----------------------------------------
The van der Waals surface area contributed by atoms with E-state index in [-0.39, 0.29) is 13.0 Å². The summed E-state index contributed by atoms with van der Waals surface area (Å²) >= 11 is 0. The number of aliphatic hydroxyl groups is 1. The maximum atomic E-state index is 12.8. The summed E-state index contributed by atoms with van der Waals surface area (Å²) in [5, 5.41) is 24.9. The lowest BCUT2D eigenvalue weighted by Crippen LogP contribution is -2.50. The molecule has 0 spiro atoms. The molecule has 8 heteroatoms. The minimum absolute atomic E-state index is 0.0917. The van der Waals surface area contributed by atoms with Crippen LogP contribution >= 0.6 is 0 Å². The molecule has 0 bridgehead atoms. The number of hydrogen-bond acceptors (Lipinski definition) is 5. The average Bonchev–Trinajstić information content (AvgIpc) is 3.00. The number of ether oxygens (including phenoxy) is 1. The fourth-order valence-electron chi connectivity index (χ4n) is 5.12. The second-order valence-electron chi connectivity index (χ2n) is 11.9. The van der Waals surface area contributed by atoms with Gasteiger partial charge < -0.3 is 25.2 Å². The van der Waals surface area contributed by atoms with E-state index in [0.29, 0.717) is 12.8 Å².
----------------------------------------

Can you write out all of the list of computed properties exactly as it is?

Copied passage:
The van der Waals surface area contributed by atoms with E-state index in [-0.39, 0.29) is 13.0 Å². The summed E-state index contributed by atoms with van der Waals surface area (Å²) >= 11 is 0. The number of aliphatic hydroxyl groups is 1. The maximum atomic E-state index is 12.8. The summed E-state index contributed by atoms with van der Waals surface area (Å²) in [5, 5.41) is 24.9. The lowest BCUT2D eigenvalue weighted by Crippen LogP contribution is -2.50. The molecule has 0 spiro atoms. The molecule has 8 heteroatoms. The minimum absolute atomic E-state index is 0.0917. The van der Waals surface area contributed by atoms with Crippen LogP contribution >= 0.6 is 0 Å². The molecule has 0 bridgehead atoms. The number of hydrogen-bond acceptors (Lipinski definition) is 5. The average Bonchev–Trinajstić information content (AvgIpc) is 3.00. The number of ether oxygens (including phenoxy) is 1. The fourth-order valence-electron chi connectivity index (χ4n) is 5.12. The second-order valence-electron chi connectivity index (χ2n) is 11.9. The van der Waals surface area contributed by atoms with Gasteiger partial charge < -0.3 is 25.2 Å². The van der Waals surface area contributed by atoms with E-state index in [0.29, 0.717) is 12.8 Å².